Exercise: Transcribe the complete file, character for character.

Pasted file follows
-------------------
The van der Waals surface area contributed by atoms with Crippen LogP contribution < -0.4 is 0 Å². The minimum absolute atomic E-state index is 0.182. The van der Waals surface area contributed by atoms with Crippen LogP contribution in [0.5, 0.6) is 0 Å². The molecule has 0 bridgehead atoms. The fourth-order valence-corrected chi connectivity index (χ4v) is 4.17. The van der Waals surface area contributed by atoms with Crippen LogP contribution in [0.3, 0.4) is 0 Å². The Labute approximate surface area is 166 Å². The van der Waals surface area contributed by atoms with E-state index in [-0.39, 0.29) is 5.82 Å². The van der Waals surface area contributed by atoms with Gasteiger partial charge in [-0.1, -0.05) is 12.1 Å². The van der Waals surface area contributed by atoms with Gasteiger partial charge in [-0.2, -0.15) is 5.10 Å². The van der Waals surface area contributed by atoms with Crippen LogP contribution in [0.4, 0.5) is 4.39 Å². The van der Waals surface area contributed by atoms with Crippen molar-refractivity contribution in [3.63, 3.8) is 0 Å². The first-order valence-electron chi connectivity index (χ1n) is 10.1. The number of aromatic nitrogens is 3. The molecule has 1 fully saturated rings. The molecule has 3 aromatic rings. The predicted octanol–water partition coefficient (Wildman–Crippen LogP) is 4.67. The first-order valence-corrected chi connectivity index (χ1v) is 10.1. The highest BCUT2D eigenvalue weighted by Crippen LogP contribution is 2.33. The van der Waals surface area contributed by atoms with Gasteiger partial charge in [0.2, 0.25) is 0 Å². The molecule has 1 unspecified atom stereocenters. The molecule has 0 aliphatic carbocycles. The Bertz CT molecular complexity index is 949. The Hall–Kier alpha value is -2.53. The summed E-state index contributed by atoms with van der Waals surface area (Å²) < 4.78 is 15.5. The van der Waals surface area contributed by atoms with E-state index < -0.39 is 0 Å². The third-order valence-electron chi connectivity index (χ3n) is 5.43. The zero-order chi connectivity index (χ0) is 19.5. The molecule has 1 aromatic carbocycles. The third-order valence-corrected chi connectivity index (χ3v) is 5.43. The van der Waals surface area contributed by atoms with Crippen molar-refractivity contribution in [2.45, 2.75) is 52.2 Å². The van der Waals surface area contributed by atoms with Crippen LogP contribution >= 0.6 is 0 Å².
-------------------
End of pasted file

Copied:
The van der Waals surface area contributed by atoms with Crippen LogP contribution < -0.4 is 0 Å². The minimum absolute atomic E-state index is 0.182. The van der Waals surface area contributed by atoms with Crippen LogP contribution in [0.5, 0.6) is 0 Å². The molecule has 0 bridgehead atoms. The fourth-order valence-corrected chi connectivity index (χ4v) is 4.17. The van der Waals surface area contributed by atoms with Crippen LogP contribution in [0.3, 0.4) is 0 Å². The Labute approximate surface area is 166 Å². The van der Waals surface area contributed by atoms with E-state index in [-0.39, 0.29) is 5.82 Å². The van der Waals surface area contributed by atoms with Gasteiger partial charge in [-0.1, -0.05) is 12.1 Å². The van der Waals surface area contributed by atoms with Gasteiger partial charge in [-0.2, -0.15) is 5.10 Å². The van der Waals surface area contributed by atoms with Crippen LogP contribution in [0.4, 0.5) is 4.39 Å². The van der Waals surface area contributed by atoms with Crippen molar-refractivity contribution in [3.63, 3.8) is 0 Å². The first-order valence-electron chi connectivity index (χ1n) is 10.1. The number of aromatic nitrogens is 3. The molecule has 1 fully saturated rings. The molecule has 3 aromatic rings. The predicted octanol–water partition coefficient (Wildman–Crippen LogP) is 4.67. The first-order valence-corrected chi connectivity index (χ1v) is 10.1. The highest BCUT2D eigenvalue weighted by Crippen LogP contribution is 2.33. The van der Waals surface area contributed by atoms with Gasteiger partial charge in [0.2, 0.25) is 0 Å². The molecule has 1 unspecified atom stereocenters. The molecule has 0 aliphatic carbocycles. The Bertz CT molecular complexity index is 949. The Hall–Kier alpha value is -2.53. The summed E-state index contributed by atoms with van der Waals surface area (Å²) < 4.78 is 15.5. The van der Waals surface area contributed by atoms with E-state index < -0.39 is 0 Å². The third-order valence-electron chi connectivity index (χ3n) is 5.43. The zero-order chi connectivity index (χ0) is 19.5. The molecule has 1 aromatic carbocycles. The third-order valence-corrected chi connectivity index (χ3v) is 5.43. The van der Waals surface area contributed by atoms with Crippen molar-refractivity contribution in [2.45, 2.75) is 52.2 Å². The van der Waals surface area contributed by atoms with Crippen LogP contribution >= 0.6 is 0 Å².